A digital transmit beamformer typically generates the necessary digital transmit signals with the proper timing and phase to produce a focused transmit signal. High-voltage pulsers quickly switch the transducer element to the appropriate programmable high-voltage supplies to generate the transmit waveform. To generate a simple bipolar transmit waveform, a transmit pulser alternately connects the element to a positive and negative transmit supply voltage controlled by the digital beamformer. More complex realizations allow connections to multiple supplies and ground in order to generate more complex multilevel waveforms with better characteristics.
The LNA in the receiver must have excellent noise performance and sufficient gain. In a properly designed receiver the LNA will generally determine the noise performance of the full receiver.
The VGA, sometimes called a time gain control (TGC) amplifier, provides the receiver with sufficient dynamic range over the full receive cycle. Ultrasound signals propagate in the body at approximately 1540 meters per second and attenuate at a rate of about 1.4dB/cm-MHz roundtrip. Immediately after an acoustic transmit pulse, the received "echo" signal at the LNA's input can be as large as 0.5VP-P. This signal quickly decays to the thermal noise floor of the transducer element. The dynamic range required to receive this signal is approximately 100dB to 110dB, and is well beyond the range of a realistic ADC. As a result, a VGA is used to map this signal into the ADC. A VGA with approximately 30dB to 40dB of gain is necessary to map the received signal into a typical 12-bit ADC used in this application. The gain is ramped as a function of time (i.e., "time gain control") to accomplish this dynamic range mapping.
The AAF in the receive chain keeps high-frequency noise and extraneous signals that are beyond the normal maximum imaging frequencies from being aliased back to baseband by the ADC. Many times an adjustable AAF is provided in the design. To avoid aliasing and to preserve the time-domain response of the signal, the filter itself needs to attenuate signals beyond the first Nyquist zone. For this reason Butterworth or higher-order Bessel filters are used.
The ADC used in this application is typically a 12-bit device running from 40Msps to 60Msps. This converter provides the necessary instantaneous dynamic range at acceptable cost and power levels. In a properly designed receiver, this ADC should limit the instantaneous SNR of the receiver. As previously mentioned, however, limitations in the poor-performing VGAs many times limit receiver SNR performance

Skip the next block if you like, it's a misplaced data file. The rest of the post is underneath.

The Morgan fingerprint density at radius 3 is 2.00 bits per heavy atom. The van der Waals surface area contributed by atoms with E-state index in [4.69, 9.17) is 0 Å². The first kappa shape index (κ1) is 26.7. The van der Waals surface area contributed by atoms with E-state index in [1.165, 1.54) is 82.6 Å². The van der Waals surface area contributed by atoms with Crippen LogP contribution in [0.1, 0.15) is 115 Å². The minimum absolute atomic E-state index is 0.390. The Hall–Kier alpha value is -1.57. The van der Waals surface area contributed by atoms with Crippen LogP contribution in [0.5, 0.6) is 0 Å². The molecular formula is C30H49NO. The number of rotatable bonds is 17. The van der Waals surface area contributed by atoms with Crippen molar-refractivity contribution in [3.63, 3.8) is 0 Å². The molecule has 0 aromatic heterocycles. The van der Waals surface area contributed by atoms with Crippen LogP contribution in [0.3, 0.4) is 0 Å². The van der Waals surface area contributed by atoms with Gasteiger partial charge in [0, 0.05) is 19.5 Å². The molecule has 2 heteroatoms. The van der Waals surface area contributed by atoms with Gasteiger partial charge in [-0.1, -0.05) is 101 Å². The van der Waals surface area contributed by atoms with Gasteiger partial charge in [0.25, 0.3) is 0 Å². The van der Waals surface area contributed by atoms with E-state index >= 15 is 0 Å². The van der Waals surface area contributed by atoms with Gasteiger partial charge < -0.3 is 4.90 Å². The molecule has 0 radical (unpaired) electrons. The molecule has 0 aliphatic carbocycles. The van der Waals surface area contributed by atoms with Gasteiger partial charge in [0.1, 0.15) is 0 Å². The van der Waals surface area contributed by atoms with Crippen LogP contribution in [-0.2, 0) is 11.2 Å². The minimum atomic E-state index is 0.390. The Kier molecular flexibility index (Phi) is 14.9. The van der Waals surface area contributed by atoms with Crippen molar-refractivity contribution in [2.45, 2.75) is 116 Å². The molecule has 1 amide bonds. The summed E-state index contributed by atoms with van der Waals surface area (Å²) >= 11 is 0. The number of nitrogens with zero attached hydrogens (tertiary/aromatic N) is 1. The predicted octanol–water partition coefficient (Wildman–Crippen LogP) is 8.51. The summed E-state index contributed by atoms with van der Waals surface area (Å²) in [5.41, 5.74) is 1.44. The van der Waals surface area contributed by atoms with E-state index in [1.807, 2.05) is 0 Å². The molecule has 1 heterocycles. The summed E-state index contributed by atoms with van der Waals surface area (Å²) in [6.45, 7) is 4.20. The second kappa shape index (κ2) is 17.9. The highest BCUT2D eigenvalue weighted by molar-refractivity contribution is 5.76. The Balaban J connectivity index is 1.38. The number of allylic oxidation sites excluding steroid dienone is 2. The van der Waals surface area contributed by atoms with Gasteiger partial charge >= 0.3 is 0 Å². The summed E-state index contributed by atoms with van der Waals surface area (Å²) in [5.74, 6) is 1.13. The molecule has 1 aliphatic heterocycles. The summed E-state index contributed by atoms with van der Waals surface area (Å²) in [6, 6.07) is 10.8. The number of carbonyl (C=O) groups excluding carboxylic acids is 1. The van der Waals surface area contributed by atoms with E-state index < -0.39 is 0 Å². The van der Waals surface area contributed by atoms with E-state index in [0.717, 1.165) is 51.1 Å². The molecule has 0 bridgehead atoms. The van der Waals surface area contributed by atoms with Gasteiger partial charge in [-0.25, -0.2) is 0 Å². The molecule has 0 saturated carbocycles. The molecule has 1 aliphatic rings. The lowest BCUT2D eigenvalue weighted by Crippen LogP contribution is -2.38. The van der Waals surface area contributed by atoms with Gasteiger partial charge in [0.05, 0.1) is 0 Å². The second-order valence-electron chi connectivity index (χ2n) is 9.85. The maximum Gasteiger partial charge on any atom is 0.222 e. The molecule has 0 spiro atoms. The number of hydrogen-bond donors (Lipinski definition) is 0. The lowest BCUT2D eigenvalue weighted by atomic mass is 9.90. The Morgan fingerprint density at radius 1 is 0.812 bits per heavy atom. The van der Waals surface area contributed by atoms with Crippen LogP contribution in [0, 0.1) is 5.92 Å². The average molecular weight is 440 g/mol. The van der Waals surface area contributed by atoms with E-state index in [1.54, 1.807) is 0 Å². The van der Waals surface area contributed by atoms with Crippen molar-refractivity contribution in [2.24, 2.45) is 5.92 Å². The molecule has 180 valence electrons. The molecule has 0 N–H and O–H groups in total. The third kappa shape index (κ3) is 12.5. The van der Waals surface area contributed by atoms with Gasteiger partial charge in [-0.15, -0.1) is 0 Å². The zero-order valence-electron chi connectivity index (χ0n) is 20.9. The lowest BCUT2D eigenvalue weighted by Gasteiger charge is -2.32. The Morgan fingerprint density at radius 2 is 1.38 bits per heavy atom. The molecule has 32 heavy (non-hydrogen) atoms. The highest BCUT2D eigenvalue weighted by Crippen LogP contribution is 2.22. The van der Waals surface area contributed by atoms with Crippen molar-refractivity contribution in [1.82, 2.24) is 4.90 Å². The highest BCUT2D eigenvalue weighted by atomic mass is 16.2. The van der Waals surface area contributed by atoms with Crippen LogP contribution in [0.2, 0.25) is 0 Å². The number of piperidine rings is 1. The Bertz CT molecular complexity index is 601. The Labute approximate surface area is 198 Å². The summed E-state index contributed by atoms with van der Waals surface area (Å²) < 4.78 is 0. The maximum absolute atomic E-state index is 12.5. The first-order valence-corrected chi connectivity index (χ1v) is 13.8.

Ultrasound hardware structure
(@description Short description of the organization of modules)
To produce an image, the modules have to create a high voltage pulse, which excites a transducer. Echoes coming from the body are amplified using a TGC + LNA, which cleans the analog signal, which itself gets digitalized.
The diagram is represented below:
Un0rick, the ice40 board
Why a FPGA board ?
Non destructive testing and imaging ultrasound modalities have been around since the '50s in . More and more ultrasound-based initiative are emerging, mostly focusing on image processing - while hardware has been left behind. Several teams have produced succesful designs for the different possible uses, mostly efforts from research laboratories. Most have been used on commercial US scanners, traditionaly used as experiment platforms, but they are not cheap, and yield very little in terms of data access and control. Others have been developped in labs, but, sadly, very few have been open-sourced. Let's tackle this!
It has also been shown that simple (be it low-power, low-cost and small) can be achieved - and this, even for relatively complex systems, based on 16 to 64 parallel channels front-end processing and software back-end processing (embedded PC or DSP). This makes it a bit more complex for the layman, hobbyist, or non-specialist researcher to use, not to mention the very little information that is accessible.